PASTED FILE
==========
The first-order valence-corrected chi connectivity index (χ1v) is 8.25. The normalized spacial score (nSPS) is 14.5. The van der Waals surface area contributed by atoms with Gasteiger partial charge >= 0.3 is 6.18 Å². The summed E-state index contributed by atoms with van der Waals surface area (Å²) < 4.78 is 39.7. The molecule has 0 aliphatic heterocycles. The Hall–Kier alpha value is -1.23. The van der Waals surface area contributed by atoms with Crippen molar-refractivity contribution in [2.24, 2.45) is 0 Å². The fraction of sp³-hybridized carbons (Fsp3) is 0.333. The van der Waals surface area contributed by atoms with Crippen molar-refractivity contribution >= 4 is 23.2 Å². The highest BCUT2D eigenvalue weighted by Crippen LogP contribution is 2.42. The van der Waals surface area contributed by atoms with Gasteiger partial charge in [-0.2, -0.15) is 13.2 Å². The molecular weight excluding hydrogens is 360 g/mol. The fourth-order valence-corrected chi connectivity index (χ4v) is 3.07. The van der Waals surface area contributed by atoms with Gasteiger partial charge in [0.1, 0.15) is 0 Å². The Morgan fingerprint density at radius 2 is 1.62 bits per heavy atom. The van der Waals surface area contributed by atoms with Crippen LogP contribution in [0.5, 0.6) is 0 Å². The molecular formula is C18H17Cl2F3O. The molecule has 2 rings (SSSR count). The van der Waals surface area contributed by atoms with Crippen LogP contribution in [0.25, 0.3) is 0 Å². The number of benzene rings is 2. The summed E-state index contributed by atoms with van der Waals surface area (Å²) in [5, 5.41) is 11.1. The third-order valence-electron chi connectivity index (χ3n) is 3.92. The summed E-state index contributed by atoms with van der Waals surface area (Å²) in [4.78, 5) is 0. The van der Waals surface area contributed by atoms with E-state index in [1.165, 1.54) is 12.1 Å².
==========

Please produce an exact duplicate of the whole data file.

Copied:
The first-order valence-corrected chi connectivity index (χ1v) is 8.25. The normalized spacial score (nSPS) is 14.5. The van der Waals surface area contributed by atoms with Gasteiger partial charge >= 0.3 is 6.18 Å². The summed E-state index contributed by atoms with van der Waals surface area (Å²) < 4.78 is 39.7. The molecule has 0 aliphatic heterocycles. The Hall–Kier alpha value is -1.23. The van der Waals surface area contributed by atoms with Crippen molar-refractivity contribution in [2.24, 2.45) is 0 Å². The fraction of sp³-hybridized carbons (Fsp3) is 0.333. The van der Waals surface area contributed by atoms with Crippen molar-refractivity contribution >= 4 is 23.2 Å². The highest BCUT2D eigenvalue weighted by Crippen LogP contribution is 2.42. The van der Waals surface area contributed by atoms with Gasteiger partial charge in [-0.2, -0.15) is 13.2 Å². The molecular weight excluding hydrogens is 360 g/mol. The fourth-order valence-corrected chi connectivity index (χ4v) is 3.07. The van der Waals surface area contributed by atoms with Gasteiger partial charge in [0.1, 0.15) is 0 Å². The Morgan fingerprint density at radius 2 is 1.62 bits per heavy atom. The van der Waals surface area contributed by atoms with Crippen LogP contribution in [0.5, 0.6) is 0 Å². The molecular formula is C18H17Cl2F3O. The molecule has 2 rings (SSSR count). The van der Waals surface area contributed by atoms with Crippen LogP contribution in [0.25, 0.3) is 0 Å². The number of benzene rings is 2. The summed E-state index contributed by atoms with van der Waals surface area (Å²) in [5, 5.41) is 11.1. The third-order valence-electron chi connectivity index (χ3n) is 3.92. The summed E-state index contributed by atoms with van der Waals surface area (Å²) in [4.78, 5) is 0. The van der Waals surface area contributed by atoms with E-state index in [1.165, 1.54) is 12.1 Å².